FC: EUROPEAN OPENING REPORT : WEDNESDAY – 7TH – MARCH – 2018 March 07, 2018 at 05:44AM


US cash equity markets closed in the green. Futures rallied before the open stateside amid reports that North Korea expressed a willingness to talk to the US about denuclearization. The improvement in sentiment for risk failed to last, however, as stocks gains narrowed with investors contemplated the possibility of a global trade war, inspired by Trump’s proposed steel and aluminium tariffs. Of note, Senator Purdue said Trump is open to changes on tariffs. Staying in Washington, US President Trump said the EU has been particularly tough on the US and makes it difficult to do business and reiterates plan to implement tariffs on steel, adding the US cannot lose steel industry. Trump stated trade wars are not so bad when the US has a deficit with many countries. He also said he thinks North Korea is sincere in willingness to hold discussions, partly sue to sanctions. In currency space, the US Dollar remained on the back foot, losing ground against most of its G10 counterparts, while the Antipodeans were the outperformers on the day. Elsewhere, oil prices were little changed at the close with US crude futures settling at $62.60 (+$0.03). In post-settlement trade, oil prices declined after private inventory data showed a larger than expected build in US crude inventories. Also of note, the EIA cut their forecast for 2018 world oil demand growth by 30K BPD to a 1.70 Mln BPD YoY increase; 2019 was unchanged at 1.72 Mln BPD. In Europe, French Finance Minister Le Maire said reports that France are taking a tough stance in Brexit talks are not correct.

Following the US close, the NYT reported that Gary Cohn is to resign as US President Trump’s top Economic Advisor. The headline saw the US Dollar lose ground in currency space along with the Mexican Peso and Canadian Dollar. US equity futures also opened sharply to the downside. Usd/Jpy fell further after BBG carried the headline that the US is said to be mulling further curbs on imports from China. In Europe, UK Chancellor Hammond said it is within the interests of both the UK and the EU to include financial services in Brexit deal.

Before the open in Asia, RBA Governor Lowe said our assessment is that the economy is moving in the right direction, adding we expect stronger growth in 2018 than in 2017 and a further reduction in the unemployment rate. Lowe stated it is likely that the next move in interest rates in Australia will be up, not down, this comment led to a firming of the Aussie Dollar. In later comments, Lowe said recent data suggests today’s Q4 GDP may be a little less than +0.5%, but such a result would change their confidence on the outlook. He stated it would be helpful to have a lower AUD at the moment, but AUD is not broadly overvalued. On rates, the RBA Governor said out scenario centrally is that rates will rise, but it is not inevitable, adding it depends on how quickly unemployment comes down. Lastly, mentioning if a rate increase could come quicker because of a stronger economy, that would be good. Data wise, Australia’s AiG performance of construction index rose to 56.0 in February. Meanwhile, New Zealand’s building volume gained 1.4% (f/c +1.0%) q/q in Q4.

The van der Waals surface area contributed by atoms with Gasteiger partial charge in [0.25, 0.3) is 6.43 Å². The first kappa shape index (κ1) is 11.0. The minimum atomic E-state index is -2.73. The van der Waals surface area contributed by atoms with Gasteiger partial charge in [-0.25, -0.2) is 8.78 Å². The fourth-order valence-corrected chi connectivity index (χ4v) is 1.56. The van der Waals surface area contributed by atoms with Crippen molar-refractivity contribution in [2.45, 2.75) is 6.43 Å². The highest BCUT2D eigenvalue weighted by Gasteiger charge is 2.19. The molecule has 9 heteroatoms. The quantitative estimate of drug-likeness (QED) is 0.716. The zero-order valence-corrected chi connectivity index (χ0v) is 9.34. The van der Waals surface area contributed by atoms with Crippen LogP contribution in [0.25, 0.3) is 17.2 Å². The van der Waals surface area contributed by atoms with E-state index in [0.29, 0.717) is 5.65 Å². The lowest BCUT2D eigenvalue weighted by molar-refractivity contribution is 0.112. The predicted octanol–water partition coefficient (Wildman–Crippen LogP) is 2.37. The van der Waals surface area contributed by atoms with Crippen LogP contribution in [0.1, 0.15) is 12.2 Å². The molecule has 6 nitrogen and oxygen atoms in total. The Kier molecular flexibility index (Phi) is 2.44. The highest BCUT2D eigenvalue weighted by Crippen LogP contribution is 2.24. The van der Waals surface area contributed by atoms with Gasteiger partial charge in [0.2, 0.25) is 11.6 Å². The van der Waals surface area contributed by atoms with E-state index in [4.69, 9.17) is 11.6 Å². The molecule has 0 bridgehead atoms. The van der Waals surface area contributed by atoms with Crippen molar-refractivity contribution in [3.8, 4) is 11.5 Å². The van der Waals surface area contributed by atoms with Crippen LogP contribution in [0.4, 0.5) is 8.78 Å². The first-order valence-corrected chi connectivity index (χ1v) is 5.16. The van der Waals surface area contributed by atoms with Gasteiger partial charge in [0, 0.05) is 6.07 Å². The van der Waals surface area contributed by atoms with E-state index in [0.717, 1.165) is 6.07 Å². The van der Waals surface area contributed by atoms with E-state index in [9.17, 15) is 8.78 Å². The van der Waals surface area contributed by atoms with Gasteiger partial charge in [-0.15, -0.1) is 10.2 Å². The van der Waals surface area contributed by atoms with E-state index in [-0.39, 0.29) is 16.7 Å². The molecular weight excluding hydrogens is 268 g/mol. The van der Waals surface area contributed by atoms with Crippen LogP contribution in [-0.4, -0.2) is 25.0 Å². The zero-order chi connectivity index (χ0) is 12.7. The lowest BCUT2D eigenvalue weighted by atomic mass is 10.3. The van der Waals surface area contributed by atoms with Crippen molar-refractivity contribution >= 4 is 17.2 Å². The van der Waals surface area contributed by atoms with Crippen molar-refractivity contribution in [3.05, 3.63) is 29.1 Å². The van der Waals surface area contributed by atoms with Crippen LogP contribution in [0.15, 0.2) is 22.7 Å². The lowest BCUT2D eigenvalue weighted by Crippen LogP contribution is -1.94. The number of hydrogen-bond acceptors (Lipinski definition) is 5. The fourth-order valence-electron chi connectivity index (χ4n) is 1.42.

Asian bourses traded mixed as they searched for direction after the resignation of US President Trump’s Chief Economic Advisor Gary Cohn after the bell yesterday. Following the resignation, Trump tweeted he will be making a decision on Cohn’s successor soon, adding that many people want the job. On the data front, Australian GDP rose less than expected in Q4, rising a SA 0.4% (f/c +0.5%) q/q and 2.4% (f/c +2.5%) y/y. The Aussie Dollar saw a
slight decline on the data but the lower than expected read was expected after it was highlighted by RBA Governor Lowe in his speech before the open. At the US Fed, Governor Brainard said headwinds are shifting to tailwinds, but are ready to slow or quicken rate increases if forecasts are incorrect, adding gradual US rate increases are likely appropriate. Brainard stated there is larger confidence that inflation will increase to 2%, adding she is encouraged by substantial fiscal stimulus, above-trend growth and full employment. She said she would welcome a mild temporary overshoot of inflation goal. In later comments, the FOMC member said she has greater confidence that gradual rate increases are required and is focused less on under-performance of inflation. Elsewhere, China’s Finance Minister, who said Chinese government debt-to-GDP ratio at 36.2% in 2017, down from 36.7% in 2016, adding in coming years, there will not be large changes in Chinese government debt ratios. In other news, the PBoC set the yuan mid-point at 6.3294 against the Dollar and injected 105.5 Bln yuan via 1-year MLF with rates unchanged at 3.25%.

Looking ahead, at 07:00 GMT, we get Denmark’s industrial production and Norway’s current account balance, followed by France’s trade and current account balances at 07:45 GMT. Next at 08:00 GMT, we get Swiss FX reserves, followed by UK house prices and Sweden’s budget balance at 08:30 GMT. Then at 10:00 GMT, we get Euro Zone GDP, followed by Irish retail sales & industrial production and Turkey’s benchmark repurchase rate (f/c +8.0%; Prev +0.8%) at 11:00 GMT. On the auction front, Sweden sells SEK1.5 bln 2028 bonds at 10:03 GMT, followed by a Norwegian bond sale at 10:05 GMT and a German €4.0 Bln 2026 bonds at 10:30 GMT.

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